And eat your vegetables, too

Friends, this is probably blasphemous to say on Election Day, but TV news isn’t good for you. A lot of the “news” that people are taking in these days isn’t good for them.

I reached the point a few weeks back where I had to disengage with this election. I voted, and I feel good about the votes I cast. But I don’t feel good about where the country is headed, regardless of who wins. People are spewing so much hatred and anger, and a lot of that is the result of reading and watching junk news that is being passed off as journalism.

There’s a lot of talk about the liberal, elite media, and I’m befuddled by that phrase. I have worked at five different newspapers, if you include my college paper. Here is what I know about journalists: They earn modest salaries and buy used cars and worry about their property tax bills and struggle to be good parents while working the crazy schedule that journalism demands. They tend to be badly dressed. Some of them are devout Christians, Jews and Muslims, and some are atheists. Most of them are whip-smart, which is what you want in a group of people who are trying to keep tabs on the ethics of our leaders.

The Internet was supposed to provide diverse viewpoints and help all of us to become better educated. Instead, it has provided a place for biased news to proliferate, and many of us now only read things that affirm our viewpoints instead of suffering the discomfort of reading a different viewpoint. (Hello, confirmation bias!)

Here’s the thing: Good journalists think a lot about being fair and representing all sides of an argument. They check whether their data comes from a nonpartisan source. They consider whether both candidates look similarly friendly when they choose photos. They think about who a story helps and who it harms and whether they can justify running it if it harms someone.

Good journalism educates people, empowers them and teaches them compassion. If the news you are reading or watching leaves you full of hatred and fear, it’s time to switch your habits. I’d recommend subscribing to your local paper or its website, listening to NPR, or checking out one of the great upstart nonprofit news sites.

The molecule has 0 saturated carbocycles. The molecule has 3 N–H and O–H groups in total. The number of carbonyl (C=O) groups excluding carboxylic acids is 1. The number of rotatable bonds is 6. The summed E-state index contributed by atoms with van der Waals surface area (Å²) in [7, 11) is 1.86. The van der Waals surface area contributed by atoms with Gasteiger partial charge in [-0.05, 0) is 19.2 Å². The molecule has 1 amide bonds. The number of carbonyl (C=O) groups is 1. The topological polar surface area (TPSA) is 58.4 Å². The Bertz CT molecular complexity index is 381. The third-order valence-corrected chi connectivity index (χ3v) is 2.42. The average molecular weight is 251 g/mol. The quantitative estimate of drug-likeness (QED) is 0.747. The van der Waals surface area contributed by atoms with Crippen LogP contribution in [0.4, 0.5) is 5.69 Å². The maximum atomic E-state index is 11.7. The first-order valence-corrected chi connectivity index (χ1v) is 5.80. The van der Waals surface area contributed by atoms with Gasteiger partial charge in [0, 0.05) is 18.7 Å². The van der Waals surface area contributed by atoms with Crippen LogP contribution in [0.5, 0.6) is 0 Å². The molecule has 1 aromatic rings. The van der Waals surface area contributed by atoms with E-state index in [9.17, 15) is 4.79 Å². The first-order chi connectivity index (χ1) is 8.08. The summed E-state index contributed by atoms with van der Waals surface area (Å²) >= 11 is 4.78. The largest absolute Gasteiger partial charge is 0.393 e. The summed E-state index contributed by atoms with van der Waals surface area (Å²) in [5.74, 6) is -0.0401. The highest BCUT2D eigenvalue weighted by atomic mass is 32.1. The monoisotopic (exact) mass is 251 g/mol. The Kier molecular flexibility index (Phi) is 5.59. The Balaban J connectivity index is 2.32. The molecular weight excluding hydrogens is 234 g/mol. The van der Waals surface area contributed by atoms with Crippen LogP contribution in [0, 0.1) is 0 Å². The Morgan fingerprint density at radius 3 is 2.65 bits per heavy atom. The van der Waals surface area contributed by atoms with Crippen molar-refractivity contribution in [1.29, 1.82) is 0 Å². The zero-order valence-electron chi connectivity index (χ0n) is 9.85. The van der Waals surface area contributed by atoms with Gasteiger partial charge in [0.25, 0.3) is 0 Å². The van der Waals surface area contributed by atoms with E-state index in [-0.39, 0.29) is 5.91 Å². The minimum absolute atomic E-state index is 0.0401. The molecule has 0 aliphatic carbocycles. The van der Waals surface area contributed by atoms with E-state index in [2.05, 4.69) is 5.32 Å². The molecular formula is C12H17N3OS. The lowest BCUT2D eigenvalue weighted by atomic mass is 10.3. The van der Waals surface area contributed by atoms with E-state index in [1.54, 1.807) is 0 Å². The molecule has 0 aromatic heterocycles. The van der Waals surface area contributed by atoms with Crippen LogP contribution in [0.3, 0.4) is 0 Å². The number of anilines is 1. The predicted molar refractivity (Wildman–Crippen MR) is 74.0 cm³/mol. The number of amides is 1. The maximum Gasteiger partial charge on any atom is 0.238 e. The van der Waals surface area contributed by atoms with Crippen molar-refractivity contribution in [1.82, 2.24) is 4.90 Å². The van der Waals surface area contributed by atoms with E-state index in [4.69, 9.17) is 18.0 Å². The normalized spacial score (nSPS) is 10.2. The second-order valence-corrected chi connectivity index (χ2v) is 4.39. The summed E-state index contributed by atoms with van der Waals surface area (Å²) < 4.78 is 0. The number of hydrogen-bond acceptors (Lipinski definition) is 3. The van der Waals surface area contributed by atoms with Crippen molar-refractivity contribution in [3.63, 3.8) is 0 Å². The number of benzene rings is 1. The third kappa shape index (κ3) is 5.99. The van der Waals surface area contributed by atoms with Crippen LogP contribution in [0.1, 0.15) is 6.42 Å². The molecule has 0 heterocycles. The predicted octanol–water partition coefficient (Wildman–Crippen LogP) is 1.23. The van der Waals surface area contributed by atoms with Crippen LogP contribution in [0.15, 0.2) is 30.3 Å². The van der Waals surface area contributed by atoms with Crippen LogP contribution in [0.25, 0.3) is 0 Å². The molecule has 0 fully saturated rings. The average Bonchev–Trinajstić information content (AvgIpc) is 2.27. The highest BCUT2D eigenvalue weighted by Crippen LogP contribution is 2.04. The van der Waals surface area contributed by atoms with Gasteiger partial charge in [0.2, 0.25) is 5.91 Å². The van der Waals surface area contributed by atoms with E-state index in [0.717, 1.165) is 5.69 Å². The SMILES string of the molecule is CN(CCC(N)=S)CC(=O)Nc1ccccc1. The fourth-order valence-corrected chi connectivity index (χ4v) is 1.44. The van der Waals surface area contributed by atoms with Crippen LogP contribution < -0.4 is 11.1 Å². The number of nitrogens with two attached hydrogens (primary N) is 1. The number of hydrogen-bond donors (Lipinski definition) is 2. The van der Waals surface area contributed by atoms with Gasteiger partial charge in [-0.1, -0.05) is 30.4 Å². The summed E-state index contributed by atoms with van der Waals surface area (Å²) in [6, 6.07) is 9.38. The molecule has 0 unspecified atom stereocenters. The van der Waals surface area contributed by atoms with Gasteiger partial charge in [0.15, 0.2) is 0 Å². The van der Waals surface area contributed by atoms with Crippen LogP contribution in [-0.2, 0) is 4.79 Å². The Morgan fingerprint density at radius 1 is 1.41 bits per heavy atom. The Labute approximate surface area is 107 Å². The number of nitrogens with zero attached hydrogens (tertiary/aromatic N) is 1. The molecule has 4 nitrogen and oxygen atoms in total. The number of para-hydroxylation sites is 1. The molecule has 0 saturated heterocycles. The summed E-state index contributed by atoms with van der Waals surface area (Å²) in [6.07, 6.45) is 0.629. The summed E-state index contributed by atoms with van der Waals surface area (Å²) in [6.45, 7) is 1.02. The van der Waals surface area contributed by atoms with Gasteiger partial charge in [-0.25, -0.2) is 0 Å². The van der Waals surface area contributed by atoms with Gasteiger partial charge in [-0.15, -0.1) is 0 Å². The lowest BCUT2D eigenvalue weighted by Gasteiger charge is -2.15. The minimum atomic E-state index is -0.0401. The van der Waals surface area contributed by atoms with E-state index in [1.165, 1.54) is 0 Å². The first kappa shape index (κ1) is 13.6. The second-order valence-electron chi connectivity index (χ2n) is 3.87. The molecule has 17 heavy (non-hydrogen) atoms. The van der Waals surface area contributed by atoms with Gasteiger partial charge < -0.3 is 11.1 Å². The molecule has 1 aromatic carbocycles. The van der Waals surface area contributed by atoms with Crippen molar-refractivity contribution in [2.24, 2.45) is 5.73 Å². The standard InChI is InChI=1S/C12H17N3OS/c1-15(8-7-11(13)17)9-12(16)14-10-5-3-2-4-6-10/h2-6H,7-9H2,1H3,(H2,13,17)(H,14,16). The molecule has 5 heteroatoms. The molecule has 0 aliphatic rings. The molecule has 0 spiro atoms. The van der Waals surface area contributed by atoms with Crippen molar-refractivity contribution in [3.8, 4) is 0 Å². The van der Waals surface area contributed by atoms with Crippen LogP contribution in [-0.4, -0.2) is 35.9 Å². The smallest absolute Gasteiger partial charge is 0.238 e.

A new president isn’t going to repair this damage. We have to want to repair it and take strides in that direction. We would do well to nourish our minds and spirits instead of consuming more garbage. As Ralph Waldo Emerson said, “We become what we think about all day long.”

2 thoughts on “And eat your vegetables, too

  1. Bravo. Are you befuddled by “liberal, elite media” because you disagree or because the internet has become what it has? I read daily several news sites (both conservative and liberal) and was surprised not only at the lopsided coverage by all, but by the general acknowledgment that this seemed acceptable, at least for this election. I get that newspapers tend to have a political leaning, but it went way beyond that. Plus, the media openly admitting a bias seemed particularly incongruous.

  2. Part of the question is how we define “elite.” I tend to think of that as meaning wealthy, though obviously that is strongly tied to education. I think people look at Arianna Huffington or Megyn Kelly and think that is representative of all journalists. The vast majority of journalists have college degrees, but they certainly are not making the sort of income that would qualify them as elite. They live in middle-class neighborhoods and send their kids to public schools. The journalists with $10-million contracts are not out in the world interviewing the commoners, nor are they doing the sort of investigative work that uncovers government corruption. Cable TV is not the place to find smart, even-handed news.

    As far as the liberal part, I would say that many journalists fall in the independent camp because they know how unsavory politics can be on all sides. I know people who have dropped newspaper subscriptions over an endorsement, and I want to shake them. Most print organizations maintain a wall between their editorial sides and their news sides. A paper has an editorial board with a handful of people who make the endorsement. Those employees only write editorials, not news. Likewise, the news reporters have no say in the endorsement and do not write editorials.

    I think that the media made a lot of mistakes this election, but I also think it was really hard to cover such a divided electorate. People were only willing to talk to others who were on their side. I’ve read several stories of reporters receiving death threats. How do you get people to talk to you when they want to kill you for doing your job?

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